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Md. officials identify Riverdale Park officer, man he fatally shot

Riverdale Park officer Chad Sunday fatally shot Bryan Coupal, 75, after authorities say Coupal pointed a gun at police.

A man was shot and killed by a Riverdale Park Police Department officer on Monday afternoon in the 4700 block of Oglethorpe Street. (Jasmine Hilton/The Washington Post)

The Maryland Attorney General’s Office on Thursday released the names of a Riverdale Park Police Department officer and the man he fatally shot during a confrontation at the man’s home earlier this week.

Bryan Coupal, 75, was killed Monday afternoon in his Riverdale Park home after officers were called to investigate the report of a suicidal man who had access to firearms, officials with the Attorney General’s Independent Investigations Division said.

Suicidal man shot, killed by officer in Maryland, police say

The officers spoke with Coupal in the doorway of his home for several minutes, officials said, before the 75-year-old man went into the house and inside a bedroom, where investigators said he pointed a gun at police.

One of those officers, identified as Chad Sunday, shot Coupal.

Coupal was transported to a hospital, officials said, where he was pronounced dead.

Sunday, who has been with Riverdale Park police for two years, was placed on paid administrative leave, the department’s chief and state officials said. The officer has a total of 12 years of law enforcement experience. Efforts to reach him or a representative Thursday were not immediately successful.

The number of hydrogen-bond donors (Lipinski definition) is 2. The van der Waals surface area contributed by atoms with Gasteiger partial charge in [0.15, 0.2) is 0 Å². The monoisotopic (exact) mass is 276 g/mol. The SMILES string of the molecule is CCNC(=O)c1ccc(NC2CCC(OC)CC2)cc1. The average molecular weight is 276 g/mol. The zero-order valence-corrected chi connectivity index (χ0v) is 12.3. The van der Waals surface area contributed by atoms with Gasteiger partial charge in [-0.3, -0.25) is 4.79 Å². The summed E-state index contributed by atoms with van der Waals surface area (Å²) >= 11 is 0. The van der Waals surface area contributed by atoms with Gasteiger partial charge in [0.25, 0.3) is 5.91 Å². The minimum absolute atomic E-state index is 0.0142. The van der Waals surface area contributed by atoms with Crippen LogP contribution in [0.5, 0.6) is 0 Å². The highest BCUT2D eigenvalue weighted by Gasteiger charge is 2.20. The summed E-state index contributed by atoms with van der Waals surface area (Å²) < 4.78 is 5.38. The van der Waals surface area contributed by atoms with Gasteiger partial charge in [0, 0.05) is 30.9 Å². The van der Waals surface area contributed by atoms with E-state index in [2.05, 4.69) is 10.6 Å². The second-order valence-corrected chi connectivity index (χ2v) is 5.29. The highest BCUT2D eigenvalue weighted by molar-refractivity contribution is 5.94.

The names of Sunday and Coupal were released by the Independent Investigations Division as part of the team’s transparency policies. Assigned by state lawmakers to investigate all deaths in Maryland in which police were involved, the newly established division has created standard protocols for quickly getting information to the public.

The names of involved officers and those who have died are released within 48 hours, the division said. If body-camera footage captured the incident — which authorities say it did in Coupal’s killing — then investigators typically release it within 14 days.

When communities try to hold police accountable, law enforcement fights back

Shortly after the shooting Monday, the Independent Investigations Division took over the case. It could take months for the team to complete its investigative report, which will be delivered to the State’s Attorney’s Office. State lawmakers have given county prosecutors the sole discretion to criminally charge an officer who has killed someone in the line of duty.

Riverdale Park Police Chief Rosa Guixens said that before the Sept. 19 call about the suicidal man, the department had received three other calls for service to the Oglethorpe Street home — all of which she said were unrelated to Coupal.

Guixens said that Monday’s 911 call came from someone outside the home but did not say who made it.

The day after Coupal was killed, the man’s neighbors said they were surprised and saddened to hear he had been killed by police. Coupal, who they knew as “Mr. Bryan,” had lived in the Oglethorpe Street home for decades and was well-known to the residents of the quiet, tree-lined neighborhood.

Resident Schevin Payne said Coupal had retired after a career working for the post office and had spent his later years caring for his brother. Another neighbor said Coupal was friendly and kind and could be seen on the weekend cutting his grass.

“He interacted with all of us,” Payne said. “He was cordial, always nice.”

Efforts by The Washington Post to reach Coupal’s family members were not successful.

Magda Jean-Louis contributed to this report.

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